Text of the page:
It is fashionable in the electoral world of spin to present privatization in a reformist sort of way. Managed competition, competitive sourcing and competitive procurement are all euphemisms to drowning government in a bathtub. Unfortunately no matter how much you spin this one, you end up at the same point, dizzy and duped.
The Competitive Sourcing initiative was initiated by the Bush administration in spring 2001, with the claim that “subjecting in-house operations to competition consistently generates cost savings — anywhere from 10-40 percent on average. … Historically, savings have far outweighed costs associated with competition.” The White House also claimed that competitive sourcing was “a fair and effective tool for improving the delivery of services to our citizens.”
Similar claims are continuing to be made in San Diego.
The White House ignored critics that the program was doomed to fail because of poor track record in service contracting. Professor Steven Schooner of George Washington University wrote:
The Government simply lacks sufficient qualified acquisition, contract management, and quality control personnel to handle the outsourcing burden. Because the Government is ill-positioned to successfully out-source in a manner that generates higher quality services, lower prices, greater efficiency, or, ultimately, better government, an aggressive outsourcing policy will further expose long-standing problems in service contracting, including poor planning, inadequately defined requirements, insufficient price evaluation, and lax oversight of contractor performance.
The Government Accountability Office has now found that the administration has overstated the savings from some competitions by undercounting the costs of running them.
Collectively, they cost $225 million, or about $4,800 per job, according to White House figures. And there is little evidence of service quality or performance. This led to the Washington Post reporting last week that the Bush administration’s signature competitive sourcing program has failed on several fronts, and demoralized the entire workforce.
The poster-child of competitive sourcing failures is the U.S. Army’s Walter Reed hospital. According to a letter written by Garrison Commander Peter Garibaldi leaked to the Army Times, push to privatize DoD services is not new:
“But the push to privatize support services there accelerated under President Bush’s ‘competitive sourcing’ initiative, which was launched in 2002.”
The hospital went through a long process of competing civilians position. Despite findings that it was cheaper to do the work in-house, IAP Worldwide Service (run by a former Halliburton executive), was awarded a $120 million contract to run portions of the hospital’s services called facilities management. Immediately after, the 300 public workers doing facilities management were reduced to 50 privately employees. This move, according to army commanders left the facilities unmanned leading to the scandal that made national news:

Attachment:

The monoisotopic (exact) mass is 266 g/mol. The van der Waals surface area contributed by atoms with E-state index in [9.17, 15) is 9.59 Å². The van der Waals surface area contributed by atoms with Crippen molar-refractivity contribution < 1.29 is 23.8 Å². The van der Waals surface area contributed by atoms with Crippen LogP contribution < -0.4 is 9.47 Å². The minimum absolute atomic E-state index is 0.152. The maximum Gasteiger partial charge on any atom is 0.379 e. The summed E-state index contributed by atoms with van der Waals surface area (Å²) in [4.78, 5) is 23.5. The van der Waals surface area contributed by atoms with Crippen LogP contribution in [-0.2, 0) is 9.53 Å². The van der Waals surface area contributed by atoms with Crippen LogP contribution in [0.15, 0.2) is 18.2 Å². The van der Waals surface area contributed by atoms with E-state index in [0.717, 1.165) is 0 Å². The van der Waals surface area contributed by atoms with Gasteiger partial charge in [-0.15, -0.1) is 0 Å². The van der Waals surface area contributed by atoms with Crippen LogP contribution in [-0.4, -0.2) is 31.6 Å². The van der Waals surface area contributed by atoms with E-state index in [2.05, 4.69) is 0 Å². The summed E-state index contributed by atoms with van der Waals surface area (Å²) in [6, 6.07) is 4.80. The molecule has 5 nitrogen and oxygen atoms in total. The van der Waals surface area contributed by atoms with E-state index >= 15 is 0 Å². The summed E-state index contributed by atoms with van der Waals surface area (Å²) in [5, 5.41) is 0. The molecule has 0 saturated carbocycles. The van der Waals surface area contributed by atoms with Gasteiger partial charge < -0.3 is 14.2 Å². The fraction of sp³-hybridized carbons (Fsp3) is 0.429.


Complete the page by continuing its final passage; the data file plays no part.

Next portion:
When the wounded combat engineer stands in his shower and looks up, he can see the bathtub on the floor above through a rotted hole. The entire building, constructed between the world wars, often smells like greasy carry-out. Signs of neglect are everywhere: mouse droppings, belly-up cockroaches, stained carpets, cheap mattresses.
The similarities between San Diego and Walter Reed are ominous. The city of San Diego is using the same failed federal policies (like the federal A-76 Circular) as a basis of our local managed competition program to make city workers compete for their jobs against private contractors.
We do not know how much the managed competition program is going to cost. We do not even know how much we spend on private contractors today. We lack quality control procedures to make our unknown list of current private contractors perform well. We lack accountability measures like audits to ensure that taxpayer dollars given to private contractors are not wasted. We demonstrate the same symptoms of poor monitoring, enforcement and cost-controls that led to federal contractor misconduct. And regarding the moral of our employees, to borrow Major General George Wightman’s phrase, the managed competition program has been a “huge destabilizing force” on our city’s workforce.
Drown it in a bathtub, Walter Reed style?
The city will be borrowing directly from the privatization program at Walter Reed. It is using the same federal Circular A-76, the same methods of identifying services, and even some of the same actors in Walter Reed.
The city has selected the Grant Thornton LLP, a management company that advised on Walter Reed privatization, to manage its managed competition program. Not surprisingly, a year after its initial bid, the cost of the contract has already gone up 135 percent.
Newly released city documents show that the program manager for Grant Thornton LLP, Ramon Contreras III, touts Walter Reed among his accomplishments:
US Army Walter Reed – Provided advice and guidance on competitive sourcing methodology to include COMPARE. Walter Reed competed fleet maintenance grounds maintenance, street pavement, custodial services, traffic signal maintenance, environmental engineering, landfill operations, logistics, recreation operations and management and transportation activities encompassing over 500 FTE.
Our candidates need to assure us that they are not turning America’s Finest City into another Walter Reed fiasco.